Trompe l’oeil in Florence

Posted in exhibitions by Editor on December 9, 2009

From the Palazzo Strozzi’s website:

Art and Illusions
Palazzo Strozzi, Florence, 16 October 2009 – 24 January 2010

Curated by Annamaria Giusti

Sebastiano Lazzari, "Still Life with Peaches and Armillary Sphere on 'Trompe l’oeil Board' Ground," second half of the 18th century (Venice, Gallerie dell’Accademia)

From ancient Greco-Roman mosaics and frescoes to European masterpieces of the 1300s to today, two hundred works from Italian and international museums and private collections tell the intriguing and spectacular history of trompe-l’oeil, the art of deceiving the eye. The theme of deception, illusion, and the eternal tension between fiction and reality is shown not only in painting, but in the richness it has always enjoyed: sculpture, intarsia, scagliola, pietre dure, porcelain, etc. Examples exhibited include faux armoirs, half-open, with books inside, wood intarsia of small Renaissance studios, scagliola tabletops and stones portraying seemingly prehensile objects, soup tureens and table furnishings in the shape of vegetables, anatomical and botanical wax models.

The exhibit also dedicates a significant amount of space to wall decorations and interiors (detached frescoes from Ancient Rome, where the theme of deception gave life to a school) and to Flemish artists and their innovations in the trompe-l’oeil genre. . .

Section 4: Paperwork

Giuseppe della Santa “‘Deception’ with Papers, Cameos, and a Medal,” 1777 (Florence: Fondazione Longhi)

The popularity of paper objects in trompe l’œil was due both to their two-dimensional nature, which increased their effectiveness as illusions, and to their being such a normal part of daily life, where paper was essential for study, messages, business, art and games. This varied paper repertoire which was part and parcel of the daily experience of clients, collectors or more simply the public at large, lent itself to fanciful combinations and painterly simulation, from the mastery of Gijsbrechts’ grand Letterboard to the meticulous 18th-century compositions by the Florentine Della Santa family comprising engravings, printed paper and stucco bas-reliefs. Nor does it come as a surprise that this favourite theme found an even more realistic home on table surfaces displaying collections of paper objects designed to deceive both the eye and the touch, or that paper fleetingly came to rest on porcelain plates, just waiting for a hand to pick it up. . .

Section 6: Three-Dimensional Deception: Plastic Art between Realism, Artifice, and Instruction

Waxworks Workshop of the Imperial and Royal Museum of Natural History and Physics of Florence, “Model of a ‘Persica flore magno’ (prunus persica, or ripe and juicy peach),” late 18th century, polychrome wax, wood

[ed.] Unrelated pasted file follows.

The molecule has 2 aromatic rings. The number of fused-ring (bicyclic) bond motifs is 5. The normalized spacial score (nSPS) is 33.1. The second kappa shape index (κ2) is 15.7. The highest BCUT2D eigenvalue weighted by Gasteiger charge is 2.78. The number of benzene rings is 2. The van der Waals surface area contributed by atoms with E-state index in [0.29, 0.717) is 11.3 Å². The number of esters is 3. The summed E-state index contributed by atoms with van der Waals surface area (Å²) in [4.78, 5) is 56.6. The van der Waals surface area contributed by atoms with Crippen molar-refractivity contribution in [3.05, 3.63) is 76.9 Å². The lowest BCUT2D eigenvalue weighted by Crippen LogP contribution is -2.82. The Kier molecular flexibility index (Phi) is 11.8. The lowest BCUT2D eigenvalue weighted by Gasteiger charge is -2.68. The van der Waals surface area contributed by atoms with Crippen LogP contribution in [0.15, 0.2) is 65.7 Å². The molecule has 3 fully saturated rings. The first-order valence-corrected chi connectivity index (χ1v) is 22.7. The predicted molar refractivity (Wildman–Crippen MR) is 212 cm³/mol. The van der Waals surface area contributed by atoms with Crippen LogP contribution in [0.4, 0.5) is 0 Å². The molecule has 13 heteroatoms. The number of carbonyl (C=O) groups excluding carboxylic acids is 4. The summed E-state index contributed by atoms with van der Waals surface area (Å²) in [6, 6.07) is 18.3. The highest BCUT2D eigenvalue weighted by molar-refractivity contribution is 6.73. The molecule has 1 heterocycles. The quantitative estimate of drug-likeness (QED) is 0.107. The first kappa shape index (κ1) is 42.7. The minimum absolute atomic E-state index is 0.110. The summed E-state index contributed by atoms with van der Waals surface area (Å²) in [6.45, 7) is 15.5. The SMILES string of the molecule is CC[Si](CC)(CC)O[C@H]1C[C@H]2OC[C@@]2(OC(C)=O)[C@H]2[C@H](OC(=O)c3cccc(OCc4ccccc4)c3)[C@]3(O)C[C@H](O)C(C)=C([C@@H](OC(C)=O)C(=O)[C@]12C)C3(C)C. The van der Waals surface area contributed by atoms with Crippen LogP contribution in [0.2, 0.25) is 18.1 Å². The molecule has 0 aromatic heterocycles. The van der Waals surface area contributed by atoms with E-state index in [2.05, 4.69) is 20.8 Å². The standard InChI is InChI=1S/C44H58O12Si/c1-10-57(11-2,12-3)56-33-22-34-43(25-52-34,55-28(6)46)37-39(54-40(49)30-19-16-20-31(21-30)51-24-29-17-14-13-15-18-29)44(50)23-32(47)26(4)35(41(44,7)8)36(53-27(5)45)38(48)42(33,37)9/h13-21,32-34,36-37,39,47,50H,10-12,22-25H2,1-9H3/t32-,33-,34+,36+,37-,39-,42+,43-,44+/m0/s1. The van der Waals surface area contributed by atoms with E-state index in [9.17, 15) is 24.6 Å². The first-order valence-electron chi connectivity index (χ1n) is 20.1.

Sculpture, too, allowed itself to be seduced by the idea of perfecting its potential for illusion, favoured by its true three-dimensional nature and rendered even more realistic by the use of colour. On the other hand, sculpture’s physical quality also limited the game of allusion and illusion on which trompe l’œil’s intellectual and technical appeal was based, keeping it pegged to the threshold of hyperrealism down the ages. Thus we move from the poignantly realistic polychrome terracotta work of Guido Mazzoni, to the Baroque artifice that produced unsettling and vaguely grotesque “clones” in the field of portraiture, foreshadowing the irony in the contemporary versions of this ancient genre, manufactured using plastic resin. Wax’s tried and tested potential for imitation was exploited for educational purposes from the 18th century onwards, to produce study aids that conjugate scientific clarity with artistic mastery in the anatomical waxworks from La Specola, while it provides the added value of individual pieces of décor in the botanical waxworks contained in false books or in real porcelain cachepots. . .

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Rachel Spence reviews the exhibition for the Financial Times (28 October 2009). Andrea Gáldy’s review (excerpted below) appears in the December issue of Apollo Magazine:

Magdalena Margrethe Bärens, “Melon,” embroidery on fabric, mounted on cardboard, second half of the 18th century (Copenhagen: National Museum of Denmark)

Trompe l’oeil is art that willingly deceives the senses, most of all the eyes. It plays with its audience and invades their space. There are different kinds of trompe l’oeil, ranging from depictions so naturalistic that one could take them for the real thing to familiar objects made of unexpected materials, such as a convincing-looking melon, lent by the National Museum of Denmark, that is actually made from card and embroidery (1737-1808). The exhibition is challenging in more than one sense: it invites you to look, think and be deceived, to look once again, and finally to get the joke (which is firmly on the spectator).

The art displayed is a manifestation of the artifex ludens, the artist at play. . . This exhibition includes some 150 works of art, from classical antiquity to the present day, in media that range from needlework to holograms. This startling profusion reveals that trompe l’oeil is an important as well as a neglected genre. . .

Gáldy’s full review can be found here»

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